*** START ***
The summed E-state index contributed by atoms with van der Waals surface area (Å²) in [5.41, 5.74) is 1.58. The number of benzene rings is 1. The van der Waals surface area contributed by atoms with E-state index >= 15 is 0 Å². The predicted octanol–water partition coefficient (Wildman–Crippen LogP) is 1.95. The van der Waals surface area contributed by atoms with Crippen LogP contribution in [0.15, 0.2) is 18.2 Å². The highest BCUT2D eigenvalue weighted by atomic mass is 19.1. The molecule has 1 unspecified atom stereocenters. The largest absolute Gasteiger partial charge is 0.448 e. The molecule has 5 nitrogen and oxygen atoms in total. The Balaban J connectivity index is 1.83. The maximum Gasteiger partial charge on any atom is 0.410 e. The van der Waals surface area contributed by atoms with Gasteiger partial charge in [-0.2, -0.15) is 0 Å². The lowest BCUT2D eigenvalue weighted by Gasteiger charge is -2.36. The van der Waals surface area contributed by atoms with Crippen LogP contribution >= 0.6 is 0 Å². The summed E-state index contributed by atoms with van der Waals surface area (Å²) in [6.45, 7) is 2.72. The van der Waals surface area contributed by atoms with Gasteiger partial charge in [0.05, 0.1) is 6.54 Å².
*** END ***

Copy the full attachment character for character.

The summed E-state index contributed by atoms with van der Waals surface area (Å²) in [5.41, 5.74) is 1.58. The number of benzene rings is 1. The van der Waals surface area contributed by atoms with E-state index >= 15 is 0 Å². The predicted octanol–water partition coefficient (Wildman–Crippen LogP) is 1.95. The van der Waals surface area contributed by atoms with Crippen LogP contribution in [0.15, 0.2) is 18.2 Å². The highest BCUT2D eigenvalue weighted by atomic mass is 19.1. The molecule has 1 unspecified atom stereocenters. The largest absolute Gasteiger partial charge is 0.448 e. The molecule has 5 nitrogen and oxygen atoms in total. The Balaban J connectivity index is 1.83. The maximum Gasteiger partial charge on any atom is 0.410 e. The van der Waals surface area contributed by atoms with Gasteiger partial charge in [-0.2, -0.15) is 0 Å². The lowest BCUT2D eigenvalue weighted by Gasteiger charge is -2.36. The van der Waals surface area contributed by atoms with Crippen LogP contribution >= 0.6 is 0 Å². The summed E-state index contributed by atoms with van der Waals surface area (Å²) in [6.45, 7) is 2.72. The van der Waals surface area contributed by atoms with Gasteiger partial charge in [0.05, 0.1) is 6.54 Å².